The price forecast for US steel markets, much like me after contracting salmonella poisoning last week, has been quite lethargic lately.
An imminent pullout from the doldrums doesn’t look all too likely due to several major factors, which we’ll dive into shortly, and is supported by MetalMiner’s monthly Raw Steels MMI® clocking in with a value of 59 in June, a 1.7% drop from 60 in May.
The monthly Raw Steels MMI® – a price sub-index tracking a basket of finished steel and raw material prices from all corners of the globe – has been unhealthy for quite a while, and (after undergoing a slight recalibration at the end of 2014) has hit a new all-time low this month. Why?
Today’s Steel Market: Some Factoids to Consider
Here are a few elements to take into account:
- Imports are a huge issue for the US domestic market. According to the American Iron and Steel Institute (AISI), for the first 5 months of 2015 (including May Steel Import Monitoring and Analysis and April preliminary data), total and finished steel imports were 18,636,000 net tons and 15,365,000 net tons, respectively, up 7% and 20% from the same period in 2014. China plays an outsize role in this: according to data compiled by James May of Steel-Insight.com, Chinese supply of CRC was 6% of the US market in 2014 while Chinese and Indian supply of HDG was a combined 8%. Construction markets in China have stagnated, and rather than shutter mill capacity, the Chinese just ship it out to foreign shores. Ministry of Commerce spokesman Shen Danyang has been quoted as taking a defensive line, saying the rise in steel exports is due to higher global demand and is a result of Chinese steel products having strong “export competitiveness” – but we have our doubts.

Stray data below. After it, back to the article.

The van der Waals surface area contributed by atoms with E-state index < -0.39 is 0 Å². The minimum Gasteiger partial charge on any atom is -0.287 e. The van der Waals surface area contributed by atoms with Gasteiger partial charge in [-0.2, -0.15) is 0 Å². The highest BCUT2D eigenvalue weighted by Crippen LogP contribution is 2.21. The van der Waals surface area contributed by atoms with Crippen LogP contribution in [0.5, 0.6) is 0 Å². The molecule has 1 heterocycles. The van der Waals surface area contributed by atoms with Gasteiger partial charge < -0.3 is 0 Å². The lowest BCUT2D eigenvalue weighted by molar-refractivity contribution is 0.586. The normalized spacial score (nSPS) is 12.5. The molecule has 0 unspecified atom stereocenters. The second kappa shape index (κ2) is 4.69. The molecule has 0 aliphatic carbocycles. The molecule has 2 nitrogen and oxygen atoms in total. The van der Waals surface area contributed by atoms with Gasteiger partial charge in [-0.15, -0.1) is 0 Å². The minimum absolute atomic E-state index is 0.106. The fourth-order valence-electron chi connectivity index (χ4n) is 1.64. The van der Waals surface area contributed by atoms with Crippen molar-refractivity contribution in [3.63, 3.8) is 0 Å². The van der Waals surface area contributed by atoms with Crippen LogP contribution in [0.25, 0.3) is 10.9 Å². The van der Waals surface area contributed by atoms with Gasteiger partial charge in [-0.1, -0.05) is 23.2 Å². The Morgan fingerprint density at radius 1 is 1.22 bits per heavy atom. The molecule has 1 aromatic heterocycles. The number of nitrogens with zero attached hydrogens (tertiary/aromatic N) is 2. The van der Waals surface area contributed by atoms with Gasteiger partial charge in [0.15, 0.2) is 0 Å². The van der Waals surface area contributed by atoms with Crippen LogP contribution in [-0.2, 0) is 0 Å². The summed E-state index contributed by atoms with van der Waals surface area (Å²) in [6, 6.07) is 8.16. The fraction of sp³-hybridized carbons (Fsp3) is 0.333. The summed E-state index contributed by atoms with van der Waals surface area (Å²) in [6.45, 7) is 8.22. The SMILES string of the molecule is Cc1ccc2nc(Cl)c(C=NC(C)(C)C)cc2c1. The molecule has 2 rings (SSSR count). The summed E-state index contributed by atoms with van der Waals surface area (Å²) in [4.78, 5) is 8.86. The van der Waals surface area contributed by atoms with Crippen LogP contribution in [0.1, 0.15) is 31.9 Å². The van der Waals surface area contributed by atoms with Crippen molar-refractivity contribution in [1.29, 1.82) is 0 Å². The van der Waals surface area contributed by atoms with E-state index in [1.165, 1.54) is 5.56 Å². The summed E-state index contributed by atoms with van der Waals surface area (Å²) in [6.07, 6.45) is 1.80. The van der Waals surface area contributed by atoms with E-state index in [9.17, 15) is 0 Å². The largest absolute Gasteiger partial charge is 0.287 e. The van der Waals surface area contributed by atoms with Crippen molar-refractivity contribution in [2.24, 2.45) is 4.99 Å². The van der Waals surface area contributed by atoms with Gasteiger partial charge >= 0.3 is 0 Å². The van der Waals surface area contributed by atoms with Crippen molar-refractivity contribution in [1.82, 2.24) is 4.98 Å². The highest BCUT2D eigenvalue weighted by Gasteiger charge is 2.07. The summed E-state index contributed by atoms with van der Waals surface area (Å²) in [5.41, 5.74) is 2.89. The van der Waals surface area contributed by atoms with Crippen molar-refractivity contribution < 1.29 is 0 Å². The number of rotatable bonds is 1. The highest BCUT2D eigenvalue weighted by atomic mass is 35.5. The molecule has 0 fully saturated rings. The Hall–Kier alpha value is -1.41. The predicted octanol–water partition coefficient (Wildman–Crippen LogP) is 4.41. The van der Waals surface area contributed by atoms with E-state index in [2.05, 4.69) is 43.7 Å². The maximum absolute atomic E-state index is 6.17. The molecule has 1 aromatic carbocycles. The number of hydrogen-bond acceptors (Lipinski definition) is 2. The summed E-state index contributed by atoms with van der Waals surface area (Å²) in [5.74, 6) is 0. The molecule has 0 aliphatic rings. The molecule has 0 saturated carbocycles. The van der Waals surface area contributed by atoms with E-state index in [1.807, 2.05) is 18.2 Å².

- Therefore, capacity has been dinged. According to AISI, adjusted year-to-date steel production through May 16, 2015 was 33,210,000 net tons, at a capability utilization rate of 72.3%. That is down 7.2%from the same period last year, when the capacity utilization rate was 77%.
- Distributors are well-stocked with inventory. Until inventories (which are nicely loaded with that imported steel we mentioned) are drawn down, it will be hard to make price increases stick in the near term.
Tomorrow’s Steel Prices: Wild Cards to Watch
- Anti-dumping filings may help steel prices – but “may” being the operative word, and if so, only in the short term. Filings against imported Chinese coil products may succeed in removing some of that low-priced steel from the US inventory pool, thereby helping US mill volumes, but again, from what we’re hearing, that’s simply a temporary “Band-Aid” solution.
- What will happen with scrap pricing? As part of this month’s Raw Steels MMI®, our shredded scrap price rose 1.6% over last month, and is in a 3-month uptrend. According to industry sources, scrap is expected to rise anywhere from $10 to as much as $30 per gross ton, depending on the region and product. We’ll have to wait and see where prices end up by the end of June, as that may clue us further into where finished steel pricing is headed.
- And a last longer-term bit of news from China…An announcement made at the recent Singapore Iron Ore Week, hailed by some as a gamechanger, indicated that steps are being taken toward international trader/broker access to Dalian iron ore. If this indeed goes down, it would signal a big move toward internationalization of China’s futures markets.
Steel Price Outlook: HRC, CRC, HDG, Plate
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The US price of hot-rolled steel coil (HRC) has recently bumped up near the end of May on our IndX, which indicates more broadly that HRC, as well as CRC and HDG steel, seem to be stabilizing after falling for over a year. However, it seems early to call for a bottom. While commodity markets remain bearish and the dollar holds, we don’t expect HRC, CRC or HDG prices to make significant upside moves.
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